Ever had a pair of jeans that are too big? When you wear those jeans, you use a belt to hold them in place. That belt you wear with your outfit is not much different than the belt for your car. The belt on your car is used to drive (spin) many different components. Just like the belt you wear has holes to keep it at the proper tension, a car has a tensioner to keep it in place and tight. Older cars had adjustable belts, but the newer vehicles use a hydraulic or spring-loaded tensioner.
Reasons you may consider replacing your belt
- It has begun to stretch and is not holding tension
- Age: it is old, dry, cracked and/or brittle
- It is making noise
- It has chunks missing, cuts or any other visual sign of wear
- It has had a fluid leak onto it
Types of belts on your car
- Serpentine belt (vehicle has only 1 belt that drives everything)
- Air conditioning belt
- Power steering belt
- Water pump belt
- Alternator belt
- Timing belt
Some vehicles have only one belt that drives all belt driven components such as the power steering pump, alternator, air conditioning compressor, water pump, etc. Other vehicles may have several belts that drive two or three components. These are called exterior drive belts. They should be replaced based on age or miles driven, whichever comes first. We recommend the exterior belts to be replaced every 7 years or 100,000 miles, but weather conditions and other factors can shorten their lifespan. For example, if a vehicle has an oil leak that is dripping on the belt it needs to be replaced. Any fluid leaking onto a belt ruins the strength of that belt. If a belt must be removed to replace a component it is a good idea to replace the belt at the same time to save on labor costs.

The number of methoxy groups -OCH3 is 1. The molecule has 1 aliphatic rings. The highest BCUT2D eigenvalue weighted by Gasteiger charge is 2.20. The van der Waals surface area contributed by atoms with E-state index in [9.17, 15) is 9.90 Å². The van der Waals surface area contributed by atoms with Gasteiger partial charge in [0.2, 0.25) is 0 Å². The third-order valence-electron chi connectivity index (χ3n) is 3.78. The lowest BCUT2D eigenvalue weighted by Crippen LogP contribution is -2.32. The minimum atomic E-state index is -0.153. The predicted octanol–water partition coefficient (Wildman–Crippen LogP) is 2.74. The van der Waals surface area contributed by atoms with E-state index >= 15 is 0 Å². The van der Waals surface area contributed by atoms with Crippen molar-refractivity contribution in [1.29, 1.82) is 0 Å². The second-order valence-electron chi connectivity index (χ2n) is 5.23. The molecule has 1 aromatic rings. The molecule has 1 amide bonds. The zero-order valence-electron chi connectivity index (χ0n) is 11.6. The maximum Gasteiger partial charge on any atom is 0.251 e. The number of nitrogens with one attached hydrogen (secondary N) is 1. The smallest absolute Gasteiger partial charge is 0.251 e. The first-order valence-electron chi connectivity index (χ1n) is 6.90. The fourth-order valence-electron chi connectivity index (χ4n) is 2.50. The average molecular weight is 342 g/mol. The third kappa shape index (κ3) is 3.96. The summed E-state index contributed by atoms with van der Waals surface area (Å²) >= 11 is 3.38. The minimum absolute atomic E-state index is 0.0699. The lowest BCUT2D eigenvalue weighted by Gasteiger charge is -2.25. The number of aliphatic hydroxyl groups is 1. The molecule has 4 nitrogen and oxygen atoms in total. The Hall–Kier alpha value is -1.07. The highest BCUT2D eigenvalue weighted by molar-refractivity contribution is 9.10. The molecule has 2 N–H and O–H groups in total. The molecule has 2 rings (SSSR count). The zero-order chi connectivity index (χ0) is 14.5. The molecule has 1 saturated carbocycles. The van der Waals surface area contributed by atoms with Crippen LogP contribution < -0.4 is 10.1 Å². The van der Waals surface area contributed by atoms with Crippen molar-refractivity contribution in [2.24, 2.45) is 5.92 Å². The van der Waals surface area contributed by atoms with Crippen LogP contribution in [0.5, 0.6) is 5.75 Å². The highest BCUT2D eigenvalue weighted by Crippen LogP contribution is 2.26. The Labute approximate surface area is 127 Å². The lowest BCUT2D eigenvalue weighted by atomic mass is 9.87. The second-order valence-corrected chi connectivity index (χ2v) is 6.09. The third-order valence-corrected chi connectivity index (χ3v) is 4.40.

The other type of belt is the timing belt. Timing belts are located behind the timing cover and not visible in a normal vehicle inspection. They are replaced based on age and/or mileage like your exterior belts. The major difference is that they are not visible. This means they can be wearing badly, becoming loose or any other issue and no one will know. If a timing belt slips off, snaps or in any way stop spinning the engine the vehicle can have a catastrophic failure. We recommend replacing timing belts slightly earlier than the manufacturer recommended mileage to help ensure this does not happen.
The purpose of a belt is to drive (spin or rotate to create power) a component of the vehicle. Each belt drives a different component(s), but the main purpose of them is the same. If a belt stops spinning due to any reason (tension breaks, pulley breaks, etc.) the vehicle can lose power, overheat, or cause much worse problems. If you see a belt not attached do NOT drive the vehicle. This is a case you want to have the vehicle towed to avoid incurring any unnecessary expenses.